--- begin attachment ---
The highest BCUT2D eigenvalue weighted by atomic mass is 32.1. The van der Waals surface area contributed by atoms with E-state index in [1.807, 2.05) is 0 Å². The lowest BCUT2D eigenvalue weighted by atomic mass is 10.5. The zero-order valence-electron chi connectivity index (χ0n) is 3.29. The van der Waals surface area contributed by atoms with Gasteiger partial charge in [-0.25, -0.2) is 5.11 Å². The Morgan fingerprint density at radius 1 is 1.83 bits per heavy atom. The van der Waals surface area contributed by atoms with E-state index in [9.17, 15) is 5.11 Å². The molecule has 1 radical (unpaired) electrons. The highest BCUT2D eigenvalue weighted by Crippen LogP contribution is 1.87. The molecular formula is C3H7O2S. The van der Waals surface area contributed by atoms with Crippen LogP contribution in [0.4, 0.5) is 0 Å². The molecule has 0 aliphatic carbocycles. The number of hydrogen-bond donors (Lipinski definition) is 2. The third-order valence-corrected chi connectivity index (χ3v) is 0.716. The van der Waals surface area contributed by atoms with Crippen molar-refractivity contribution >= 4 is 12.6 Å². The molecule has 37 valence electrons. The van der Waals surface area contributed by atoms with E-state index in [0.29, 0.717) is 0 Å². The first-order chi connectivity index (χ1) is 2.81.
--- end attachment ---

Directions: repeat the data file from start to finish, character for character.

The highest BCUT2D eigenvalue weighted by atomic mass is 32.1. The van der Waals surface area contributed by atoms with E-state index in [1.807, 2.05) is 0 Å². The lowest BCUT2D eigenvalue weighted by atomic mass is 10.5. The zero-order valence-electron chi connectivity index (χ0n) is 3.29. The van der Waals surface area contributed by atoms with Gasteiger partial charge in [-0.25, -0.2) is 5.11 Å². The Morgan fingerprint density at radius 1 is 1.83 bits per heavy atom. The van der Waals surface area contributed by atoms with E-state index in [9.17, 15) is 5.11 Å². The molecule has 1 radical (unpaired) electrons. The highest BCUT2D eigenvalue weighted by Crippen LogP contribution is 1.87. The molecular formula is C3H7O2S. The van der Waals surface area contributed by atoms with Crippen LogP contribution in [0.4, 0.5) is 0 Å². The molecule has 0 aliphatic carbocycles. The number of hydrogen-bond donors (Lipinski definition) is 2. The third-order valence-corrected chi connectivity index (χ3v) is 0.716. The van der Waals surface area contributed by atoms with Crippen molar-refractivity contribution >= 4 is 12.6 Å². The molecule has 37 valence electrons. The van der Waals surface area contributed by atoms with E-state index in [0.29, 0.717) is 0 Å². The first-order chi connectivity index (χ1) is 2.81.